The Charade Over Hafiz Saeed

The high-profile campaign through the media against Sayeed seems to be proving counter-productive. It is being exploited by his lawyers to contend that the Indian pressure-- and not legal evidence-- is making the Pakistan govt. act against him.
The Charade Over Hafiz Saeed

One should not be surprised by the Lahore High Court's dismissal on October 12, 2009, of the two cases under the Anti-Terrorism Act registered against Hafeez Mohammed Sayeed, the Amir of the Jamaat-ud-Dawa (JUD), the political wing of the Lashkar-e-Toiba (LET ), by the Faislabad Police in the Pakistani province of Punjab. The cases were registered following two inflammatory speeches delivered by him glorifying jihad and for collecting funds for a supposedly banned terrorist organisation. His speeches were interpreted as amounting to incitement to terrorism.

The dismissal of the cases was ordered by the Lahore High Court after it was admitted by the prosecution that the JUD was not a banned organisation. While there is a notified ban on the LET as a terrorist organisation since January 2002, there is no notified ban on the JUD. Sayeed and his aides have been maintaining since the JUD was formed after the January 2002 ban on the LET that the JUD had nothing to do with the LET. This argument has not been successfully challenged in any Pakistani court.

Ever since the Mumbai terrorist attack of November 2008, Pakistani authorities have been repeatedly saying that whatever action they took or sought to take against Sayeed and the JUD such as arresting some of their cadres, seizing their funds etc was in pursuance of the decision of the anti-terrorism sanctions committee of the UN Security Council calling for action against the JUD and Sayeed and not based on their own evidence.

The lawyers for Sayeed have been repeatedly arguing before different courts--with some success-- that no action can be taken against Sayeed and the JUD purely on the basis of a resolution of the UN Committee without any independent evidence supporting such action collected by the Pakistani investigation agencies. The Pakistani authorities have shown no interest in collecting such evidence.

Two actions by the Pakistani authorities are required in the wake of the involvement of the LET in the Mumbai terrorist attack. The first is action against the JUD and Hafeez for orchestrating the attack as has come out during the investigation by the Mumbai Police. The second is prosecution of those members of the LET in Pakistan involved in planning the attack and having it carried out.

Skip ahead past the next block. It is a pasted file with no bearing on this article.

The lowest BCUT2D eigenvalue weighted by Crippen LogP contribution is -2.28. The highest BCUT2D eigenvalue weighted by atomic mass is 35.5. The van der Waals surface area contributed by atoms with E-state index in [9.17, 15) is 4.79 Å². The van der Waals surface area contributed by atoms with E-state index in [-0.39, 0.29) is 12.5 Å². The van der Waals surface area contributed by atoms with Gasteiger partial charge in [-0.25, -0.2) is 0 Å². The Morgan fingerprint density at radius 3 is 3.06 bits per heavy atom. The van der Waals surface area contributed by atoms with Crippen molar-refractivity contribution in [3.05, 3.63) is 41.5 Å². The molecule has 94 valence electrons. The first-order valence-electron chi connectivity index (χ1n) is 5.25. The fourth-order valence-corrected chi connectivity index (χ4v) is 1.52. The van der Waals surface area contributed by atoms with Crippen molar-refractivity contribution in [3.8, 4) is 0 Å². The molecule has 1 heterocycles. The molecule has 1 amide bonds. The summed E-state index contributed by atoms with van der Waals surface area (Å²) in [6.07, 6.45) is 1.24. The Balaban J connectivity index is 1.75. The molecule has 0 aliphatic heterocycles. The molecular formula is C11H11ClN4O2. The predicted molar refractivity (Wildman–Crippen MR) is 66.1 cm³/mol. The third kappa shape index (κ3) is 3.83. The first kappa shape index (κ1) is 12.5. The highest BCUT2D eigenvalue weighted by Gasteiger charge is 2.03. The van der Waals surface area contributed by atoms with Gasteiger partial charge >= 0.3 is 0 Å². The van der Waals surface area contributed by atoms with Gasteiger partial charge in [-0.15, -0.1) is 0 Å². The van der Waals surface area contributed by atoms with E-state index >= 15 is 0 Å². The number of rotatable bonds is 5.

The Pakistani authorities have shown some interest--one does not know how sincere they are-- only in the second action. They have been repeatedly dragging their feet in respect of the first. They are encouraged by the fact that the international pressure --including US pressure-- on them is only in respect of the second. There is only seeming pressure in respect of the first -- even from the US.

A careful reading of the observations by judges of different courts--even by Chief Justice Iftikhar Mohammad Chaudhury of the Pakistan Supreme Court-- before which the lawyers of Sayeed had challenged on different occasions the action sought to be taken against Sayeed clearly shows that there is considerable judicial sympathy for Sayeed --if not for the JUD. These observations have mainly related to two points. Firstly, that the action against him is being taken purely on the basis of a resolution of the UN committee, which has no relevance for the judicial proceedings against him. Secondly, that the action was also under Indian pressure.

Instead of reacting to the goings-on in Pakistani courts on a day-to-day basis through the media, the government of India should carefully examine the various observations made by the Pakistani courts, decide how to counter them and then pressure Pakistan in a low-profile manner instead of through the media to pursue the cases against him. The high-profile campaign through the media against Sayeed seems to be proving counter-productive. It is being exploited by his lawyers to contend that the Indian pressure-- and not legal evidence-- is making the Pakistan govt. act against him. 

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B. Raman is Additional Secretary (retd), Cabinet Secretariat, Govt. of India, New Delhi, and, presently, Director, Institute For Topical Studies, Chennai.

 

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